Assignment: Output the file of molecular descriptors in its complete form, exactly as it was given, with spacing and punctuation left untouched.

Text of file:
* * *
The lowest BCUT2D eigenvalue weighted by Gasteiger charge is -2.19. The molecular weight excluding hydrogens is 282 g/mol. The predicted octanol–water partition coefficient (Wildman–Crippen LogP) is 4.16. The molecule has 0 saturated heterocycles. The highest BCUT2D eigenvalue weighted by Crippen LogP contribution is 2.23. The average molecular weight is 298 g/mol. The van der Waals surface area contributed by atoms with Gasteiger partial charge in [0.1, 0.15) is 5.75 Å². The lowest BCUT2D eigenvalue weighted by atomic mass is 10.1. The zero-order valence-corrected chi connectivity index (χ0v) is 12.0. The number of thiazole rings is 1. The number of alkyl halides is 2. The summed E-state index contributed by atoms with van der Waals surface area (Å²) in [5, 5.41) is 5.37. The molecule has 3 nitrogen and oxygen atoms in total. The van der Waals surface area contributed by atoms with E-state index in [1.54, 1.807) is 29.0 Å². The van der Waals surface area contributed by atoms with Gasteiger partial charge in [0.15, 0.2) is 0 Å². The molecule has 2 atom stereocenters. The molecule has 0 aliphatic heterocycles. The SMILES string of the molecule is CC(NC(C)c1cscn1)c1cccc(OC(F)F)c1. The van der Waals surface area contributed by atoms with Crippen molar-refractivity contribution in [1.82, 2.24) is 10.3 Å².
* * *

The lowest BCUT2D eigenvalue weighted by Gasteiger charge is -2.19. The molecular weight excluding hydrogens is 282 g/mol. The predicted octanol–water partition coefficient (Wildman–Crippen LogP) is 4.16. The molecule has 0 saturated heterocycles. The highest BCUT2D eigenvalue weighted by Crippen LogP contribution is 2.23. The average molecular weight is 298 g/mol. The van der Waals surface area contributed by atoms with Gasteiger partial charge in [0.1, 0.15) is 5.75 Å². The lowest BCUT2D eigenvalue weighted by atomic mass is 10.1. The zero-order valence-corrected chi connectivity index (χ0v) is 12.0. The number of thiazole rings is 1. The number of alkyl halides is 2. The summed E-state index contributed by atoms with van der Waals surface area (Å²) in [5, 5.41) is 5.37. The molecule has 3 nitrogen and oxygen atoms in total. The van der Waals surface area contributed by atoms with E-state index in [1.54, 1.807) is 29.0 Å². The van der Waals surface area contributed by atoms with Gasteiger partial charge in [0.15, 0.2) is 0 Å². The molecule has 2 atom stereocenters. The molecule has 0 aliphatic heterocycles. The SMILES string of the molecule is CC(NC(C)c1cscn1)c1cccc(OC(F)F)c1. The van der Waals surface area contributed by atoms with Crippen molar-refractivity contribution in [1.82, 2.24) is 10.3 Å².